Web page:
Physicians are required to sign every single page of home health agency plan of care (POC) certifications and recertifications.

There is no CMS requirement specifying that physicians or allowed non-physician practitioners must sign every single page of home health POC certifications or recertifications. The format of the document and the way in which timely certification or recertification is obtained is left to the determination of the individual home health agency.1,2 

Home care plan regulatory myth

Must physicians sign every single page of home health POC certifications or recertifications?

When certifying and recertifying home health POCs, physicians and allowed non-physician practitioners (nurse practitioners, clinical nurse specialists, and physician assistants) are often met with conflicting instructions regarding how they should sign the document. Signing and dating every page of a home health certification or recertification can unnecessarily add administrative work and consume time.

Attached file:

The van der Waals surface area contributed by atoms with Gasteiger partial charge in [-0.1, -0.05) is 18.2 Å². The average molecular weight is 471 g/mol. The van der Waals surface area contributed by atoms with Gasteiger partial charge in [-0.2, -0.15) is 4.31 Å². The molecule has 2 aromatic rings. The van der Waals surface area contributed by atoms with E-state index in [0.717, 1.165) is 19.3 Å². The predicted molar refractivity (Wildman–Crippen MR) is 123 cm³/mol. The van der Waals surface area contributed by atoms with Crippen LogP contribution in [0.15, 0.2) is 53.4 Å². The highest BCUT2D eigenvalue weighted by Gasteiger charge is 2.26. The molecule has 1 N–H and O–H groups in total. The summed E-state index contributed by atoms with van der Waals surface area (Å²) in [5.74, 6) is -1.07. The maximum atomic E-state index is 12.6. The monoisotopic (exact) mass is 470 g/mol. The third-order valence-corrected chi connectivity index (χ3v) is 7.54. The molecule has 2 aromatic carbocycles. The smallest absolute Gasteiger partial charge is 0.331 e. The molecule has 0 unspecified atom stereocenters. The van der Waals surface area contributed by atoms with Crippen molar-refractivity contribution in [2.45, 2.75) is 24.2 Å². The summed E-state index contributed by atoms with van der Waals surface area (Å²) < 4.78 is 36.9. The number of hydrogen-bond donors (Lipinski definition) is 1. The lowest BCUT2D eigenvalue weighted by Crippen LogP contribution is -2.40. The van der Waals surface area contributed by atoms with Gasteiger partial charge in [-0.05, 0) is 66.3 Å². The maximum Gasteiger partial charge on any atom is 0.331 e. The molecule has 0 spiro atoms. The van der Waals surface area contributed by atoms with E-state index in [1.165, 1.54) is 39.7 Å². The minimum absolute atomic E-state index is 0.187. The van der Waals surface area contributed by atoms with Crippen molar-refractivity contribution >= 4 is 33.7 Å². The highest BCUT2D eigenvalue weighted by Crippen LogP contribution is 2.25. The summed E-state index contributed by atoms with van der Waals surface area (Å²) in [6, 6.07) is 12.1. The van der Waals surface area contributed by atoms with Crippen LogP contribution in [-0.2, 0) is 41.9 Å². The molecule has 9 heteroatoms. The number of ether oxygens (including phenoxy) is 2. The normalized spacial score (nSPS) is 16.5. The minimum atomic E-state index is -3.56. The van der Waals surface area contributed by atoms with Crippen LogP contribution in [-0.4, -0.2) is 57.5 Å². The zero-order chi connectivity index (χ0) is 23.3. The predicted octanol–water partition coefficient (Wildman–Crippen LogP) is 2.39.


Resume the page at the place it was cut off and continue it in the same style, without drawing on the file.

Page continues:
1. Medicare General Information, Eligibility, and Entitlement: Physician Certification and Recertification of Services. Accessed July 2022.
  2. Complying with Medicare Signature Requirements MLN Fact Sheet. Accessed July 2022.
  3. Download the myth: How should physicians sign home care plan of care recertifications? (PDF)
  1. Centers for Medicare and Medicaid Services. Physician Certification and Recertification of Services. In: Medicare General Information, Eligibility, and Entitlement.; 2021. Accessed August 31, 2022. https://www.cms.gov/regulations-and-guidance/guidance/manuals/downloads/ge101c04.pdf
  2. Centers for Medicare and Medicaid Services. Chapter 7: Home Health Services. In: Medicare Benefit Policy Manual.; 2022. Accessed August 31, 2022. https://www.cms.gov/regulations-and-guidance/guidance/manuals/downloads/bp102c07.pdf

Visit the overview page for information on additional myths.


Disclaimer: The AMA's Debunking Regulatory Myths (DRM) series is intended to convey general information only, based on guidance issued by applicable regulatory agencies, and not to provide legal advice or opinions. The contents within DRM should not be construed as, and should not be relied upon for, legal advice in any particular circumstance or fact situation. An attorney should be contacted for advice on specific legal issues.

Page last reviewed in October 2022.

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